Who are you . . . really? Really!
If I asked you to write a short bio on ten people who are around you minimally several times a week, what would their bios read like? Would they be evenly tempered, patient and ready to forgive? Would they be insightful, intuitive and given to spiritual quests? Would they be argumentative, controlling and stubborn? Would they be social or would they keep to themselves?
Sit down and write a bio about the people around you. Wait a month then sit down and write your own bio. You just might be shocked at how similar the bios read. The old adage “birds of a feather flock together” might hold more truth than we’d imagine.
You got it! The people around us tell us a lot about ourselves. They work like reflections in more ways than one. Not only do they reflect inner workings of our own personalities, thoughts patterns, beliefs, mannerisms and behavior, the people who surround us also reveal what we’re looking for. They enable parts of ourselves we may be unwilling to change but would do well to adjust or completely let go of in order to make room for new, more loving qualities.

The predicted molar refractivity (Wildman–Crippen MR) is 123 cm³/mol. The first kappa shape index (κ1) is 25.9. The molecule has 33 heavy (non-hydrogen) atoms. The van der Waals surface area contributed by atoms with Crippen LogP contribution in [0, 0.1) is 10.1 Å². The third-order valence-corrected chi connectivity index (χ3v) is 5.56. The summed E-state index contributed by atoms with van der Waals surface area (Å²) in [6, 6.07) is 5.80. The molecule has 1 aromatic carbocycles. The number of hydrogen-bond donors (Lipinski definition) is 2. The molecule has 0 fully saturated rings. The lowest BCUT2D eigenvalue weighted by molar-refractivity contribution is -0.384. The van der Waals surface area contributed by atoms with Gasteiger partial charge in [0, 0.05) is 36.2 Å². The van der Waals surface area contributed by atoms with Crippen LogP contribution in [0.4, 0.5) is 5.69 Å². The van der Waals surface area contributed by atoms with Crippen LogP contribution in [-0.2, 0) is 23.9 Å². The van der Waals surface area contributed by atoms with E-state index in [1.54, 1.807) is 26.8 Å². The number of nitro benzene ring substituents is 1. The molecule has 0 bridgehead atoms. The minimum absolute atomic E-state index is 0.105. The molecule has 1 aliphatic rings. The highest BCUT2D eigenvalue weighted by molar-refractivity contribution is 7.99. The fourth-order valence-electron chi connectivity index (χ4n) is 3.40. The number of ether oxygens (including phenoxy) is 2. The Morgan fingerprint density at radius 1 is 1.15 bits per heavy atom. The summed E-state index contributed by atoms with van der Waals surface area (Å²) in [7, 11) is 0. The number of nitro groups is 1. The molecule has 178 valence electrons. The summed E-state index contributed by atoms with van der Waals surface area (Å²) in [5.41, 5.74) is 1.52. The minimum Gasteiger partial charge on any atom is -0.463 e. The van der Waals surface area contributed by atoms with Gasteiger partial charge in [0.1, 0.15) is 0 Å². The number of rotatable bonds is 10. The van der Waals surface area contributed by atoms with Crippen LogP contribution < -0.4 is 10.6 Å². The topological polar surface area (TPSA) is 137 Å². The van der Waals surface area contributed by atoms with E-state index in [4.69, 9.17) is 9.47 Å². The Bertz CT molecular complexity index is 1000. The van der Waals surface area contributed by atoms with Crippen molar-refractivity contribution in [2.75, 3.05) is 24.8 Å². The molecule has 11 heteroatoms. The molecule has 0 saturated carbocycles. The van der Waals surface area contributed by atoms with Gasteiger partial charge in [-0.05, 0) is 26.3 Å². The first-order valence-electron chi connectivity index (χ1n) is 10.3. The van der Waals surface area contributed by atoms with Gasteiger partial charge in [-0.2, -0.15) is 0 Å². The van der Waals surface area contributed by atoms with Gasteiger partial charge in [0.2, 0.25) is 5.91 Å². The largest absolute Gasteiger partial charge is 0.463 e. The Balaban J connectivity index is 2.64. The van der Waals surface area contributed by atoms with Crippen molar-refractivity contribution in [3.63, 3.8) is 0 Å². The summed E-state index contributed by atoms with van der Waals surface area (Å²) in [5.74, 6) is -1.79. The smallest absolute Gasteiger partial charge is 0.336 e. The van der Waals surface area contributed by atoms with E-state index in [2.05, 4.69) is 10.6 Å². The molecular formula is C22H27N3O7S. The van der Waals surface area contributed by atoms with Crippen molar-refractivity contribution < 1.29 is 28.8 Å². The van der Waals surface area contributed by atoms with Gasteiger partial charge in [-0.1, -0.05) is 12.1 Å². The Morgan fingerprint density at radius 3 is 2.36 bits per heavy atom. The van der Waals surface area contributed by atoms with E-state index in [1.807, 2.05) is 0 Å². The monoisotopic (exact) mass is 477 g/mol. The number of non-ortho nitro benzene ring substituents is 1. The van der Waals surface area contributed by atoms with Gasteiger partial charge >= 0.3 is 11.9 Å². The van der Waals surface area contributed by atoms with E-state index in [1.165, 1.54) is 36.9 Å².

So the next time you get angry with your neighbors, your relatives or colleagues at work, pause and think about how you might be contributing to the way they speak or behave when they are around you. One thing is certain, we all feel and behave differently depending on who we are around. As much effort as we might give to avoid doing this, it’s doggone near impossible to avoid.
Want the people around you to change? Begin to make slight shifts within yourself. Don’t believe it? Change one thing you do everyday when you’re in public. For example, you could arrive to work an hour earlier or stay an hour later or better yet, leave an hour earlier than you normally do. Break your schedule, your routine, and watch how others begin to shift how they react to you. To start, nearly everyone will probably be confused at the change in you and try to figure it out. Some may come right up to you and ask you point blank, “Why are you coming in or leaving earlier?” Some may ask “Are you all right? Is everything okay?”
It’s almost as if within each of us, way down at our core, we know that we influence one another. Perhaps somewhere within our being we fully realize that we are all connected. And when we witness the slightest shift in someone else, we become suddenly concerned because we know, we just know, the mirror’s shifting for us as well.
That’s the beauty of change. It impacts us all. And so, what’s the mirror saying to you? What’s the mirror telling you about yourself?